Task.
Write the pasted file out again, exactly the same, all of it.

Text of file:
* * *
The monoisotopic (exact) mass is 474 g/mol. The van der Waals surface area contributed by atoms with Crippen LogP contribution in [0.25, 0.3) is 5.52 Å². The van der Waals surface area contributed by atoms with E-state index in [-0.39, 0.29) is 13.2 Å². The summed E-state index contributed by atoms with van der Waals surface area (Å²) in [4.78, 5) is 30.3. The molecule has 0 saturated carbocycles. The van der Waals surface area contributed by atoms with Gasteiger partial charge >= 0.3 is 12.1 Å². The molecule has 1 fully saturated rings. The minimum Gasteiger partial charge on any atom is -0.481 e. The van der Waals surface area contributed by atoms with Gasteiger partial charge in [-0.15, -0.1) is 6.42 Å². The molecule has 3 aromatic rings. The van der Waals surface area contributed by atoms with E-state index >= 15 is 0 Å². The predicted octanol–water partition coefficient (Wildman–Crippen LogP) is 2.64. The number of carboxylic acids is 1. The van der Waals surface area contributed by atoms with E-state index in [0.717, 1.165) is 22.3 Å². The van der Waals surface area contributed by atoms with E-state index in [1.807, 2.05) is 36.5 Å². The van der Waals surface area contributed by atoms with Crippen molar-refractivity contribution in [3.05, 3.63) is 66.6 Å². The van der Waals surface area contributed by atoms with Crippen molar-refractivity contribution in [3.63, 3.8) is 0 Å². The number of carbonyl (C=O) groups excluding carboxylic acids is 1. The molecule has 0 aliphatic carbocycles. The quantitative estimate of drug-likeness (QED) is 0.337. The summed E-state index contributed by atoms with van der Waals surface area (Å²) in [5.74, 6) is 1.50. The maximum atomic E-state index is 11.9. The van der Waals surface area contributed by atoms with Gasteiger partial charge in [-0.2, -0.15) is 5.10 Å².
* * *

The monoisotopic (exact) mass is 474 g/mol. The van der Waals surface area contributed by atoms with Crippen LogP contribution in [0.25, 0.3) is 5.52 Å². The van der Waals surface area contributed by atoms with E-state index in [-0.39, 0.29) is 13.2 Å². The summed E-state index contributed by atoms with van der Waals surface area (Å²) in [4.78, 5) is 30.3. The molecule has 0 saturated carbocycles. The van der Waals surface area contributed by atoms with Gasteiger partial charge >= 0.3 is 12.1 Å². The molecule has 1 fully saturated rings. The minimum Gasteiger partial charge on any atom is -0.481 e. The van der Waals surface area contributed by atoms with Gasteiger partial charge in [-0.15, -0.1) is 6.42 Å². The molecule has 3 aromatic rings. The van der Waals surface area contributed by atoms with E-state index >= 15 is 0 Å². The predicted octanol–water partition coefficient (Wildman–Crippen LogP) is 2.64. The number of carboxylic acids is 1. The van der Waals surface area contributed by atoms with E-state index in [0.717, 1.165) is 22.3 Å². The van der Waals surface area contributed by atoms with E-state index in [1.807, 2.05) is 36.5 Å². The van der Waals surface area contributed by atoms with Crippen molar-refractivity contribution in [3.05, 3.63) is 66.6 Å². The van der Waals surface area contributed by atoms with Crippen molar-refractivity contribution in [3.63, 3.8) is 0 Å². The number of carbonyl (C=O) groups excluding carboxylic acids is 1. The molecule has 0 aliphatic carbocycles. The quantitative estimate of drug-likeness (QED) is 0.337. The summed E-state index contributed by atoms with van der Waals surface area (Å²) in [5.74, 6) is 1.50. The maximum atomic E-state index is 11.9. The van der Waals surface area contributed by atoms with Gasteiger partial charge in [-0.2, -0.15) is 5.10 Å².